The Netherlands is taking “new year, new you” to another level in 2020. The European country is dropping its nickname – Holland – in favor of its proper name in all dealings going forward. 

Tour boats in a Dutch canal on a sunny day in Amsterdam’s Red Light District.
The Netherlands is losing its nickname in the new year © Sandra Mori / Shutterstock

As The Sydney Morning Herald reported in late December, the move – a €200,000 ($319,000) rebrand that includes a new logo and requires companies, universities, ministries, and embassies to refer to the Netherlands by its official title from now on – is part of a larger initiative to make over the country’s international image and sustainably handle the droves of annual visitors to its shores. 

Though Holland refers to just two provinces, North and South Holland, the paper reports that the nickname was chosen a quarter-century ago for promotional purposes; now, the tourism industry “wants to present the commerce, science and politics of the whole country.” 

Landscape with tulips, traditional dutch windmills and houses near the canal in Zaanse Schans, Netherlands, Europe.
The country's government spent much of 2019 grappling with the issue of overtourism © Olena Z / Shutterstock

The rebranding caps off a year of changes aimed at addressing the Dutch nation’s overtourism concerns. In March, it was announced that tours of Amsterdam’s red-light district would be banned in 2020, and plans to make the city even more bike- and pedestrian-friendly were revealed in the spring and the fall. In May, the tourism board reportedly stated that it would stop actively promoting the country because of overcrowding, and in June, a quirky “Marry an Amsterdammer for a day” initiative was launched as part of a larger “Untourist Movement,” designed to create a more livable city for residents and visitors alike.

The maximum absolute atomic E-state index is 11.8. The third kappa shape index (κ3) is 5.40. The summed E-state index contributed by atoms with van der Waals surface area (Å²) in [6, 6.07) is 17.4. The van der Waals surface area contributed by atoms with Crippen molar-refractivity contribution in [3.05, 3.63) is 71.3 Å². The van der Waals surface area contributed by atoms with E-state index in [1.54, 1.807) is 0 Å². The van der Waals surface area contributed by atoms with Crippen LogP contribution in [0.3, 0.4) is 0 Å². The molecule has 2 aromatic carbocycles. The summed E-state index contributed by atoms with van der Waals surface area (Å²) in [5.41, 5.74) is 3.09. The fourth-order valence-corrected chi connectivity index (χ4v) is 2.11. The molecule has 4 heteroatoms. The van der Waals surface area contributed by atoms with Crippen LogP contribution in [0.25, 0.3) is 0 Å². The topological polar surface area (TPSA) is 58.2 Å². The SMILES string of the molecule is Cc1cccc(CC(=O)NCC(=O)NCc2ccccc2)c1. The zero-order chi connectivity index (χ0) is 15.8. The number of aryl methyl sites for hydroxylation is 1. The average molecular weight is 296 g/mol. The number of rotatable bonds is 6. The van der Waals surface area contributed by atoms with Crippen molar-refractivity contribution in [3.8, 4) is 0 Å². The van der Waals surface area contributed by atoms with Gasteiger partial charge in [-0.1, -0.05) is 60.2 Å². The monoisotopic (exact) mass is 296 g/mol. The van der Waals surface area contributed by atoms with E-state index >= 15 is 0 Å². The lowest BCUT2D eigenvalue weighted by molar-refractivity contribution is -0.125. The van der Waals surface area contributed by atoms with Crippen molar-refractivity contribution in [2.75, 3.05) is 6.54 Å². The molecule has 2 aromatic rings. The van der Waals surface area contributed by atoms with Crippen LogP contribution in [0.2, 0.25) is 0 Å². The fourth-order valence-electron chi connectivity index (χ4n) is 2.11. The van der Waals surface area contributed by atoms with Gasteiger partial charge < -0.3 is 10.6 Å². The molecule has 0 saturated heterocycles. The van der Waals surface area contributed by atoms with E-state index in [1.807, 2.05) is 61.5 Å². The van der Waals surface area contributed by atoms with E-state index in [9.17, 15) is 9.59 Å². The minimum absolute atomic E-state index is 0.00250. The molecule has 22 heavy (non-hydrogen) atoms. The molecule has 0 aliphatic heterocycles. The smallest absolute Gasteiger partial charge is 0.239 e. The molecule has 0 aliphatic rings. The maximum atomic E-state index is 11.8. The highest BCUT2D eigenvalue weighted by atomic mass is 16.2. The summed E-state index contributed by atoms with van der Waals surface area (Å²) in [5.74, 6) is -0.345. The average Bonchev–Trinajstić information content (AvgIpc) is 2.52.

Skaters on the ice in Amsterdam’s Prinsengracht canal on a winter evening.
An increased tourist tax also went into effect January 1 © Victor Lacken / Alamy Stock Photo

And this month, Amsterdam’s tourist tax increased, making it one of Europe's highest. Overnight hotel guests will now pay a flat fee of €3 ($3.25) per person, per night on top of the 7% room rate, while Airbnb guests’ rent will be bumped up by 10% per night. 

According to the Independent, the Dutch tourist board laid out its plan for the coming decade, saying, “To control visitor flow and leverage the opportunities that tourism brings with it, we must act now…. Instead of destination promotion, it is now time for destination management.”

This article was first published January 2020 and updated January 2020

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The Rijksmuseum garden with fountain - stock photo
Families and tourists relax in the garden of the Rijksmuseum, the fountain forms an attraction in itself, inviting the old and young to interact with it, occassionaly resulting in wet clothes. People rushing in and out of the water spray.

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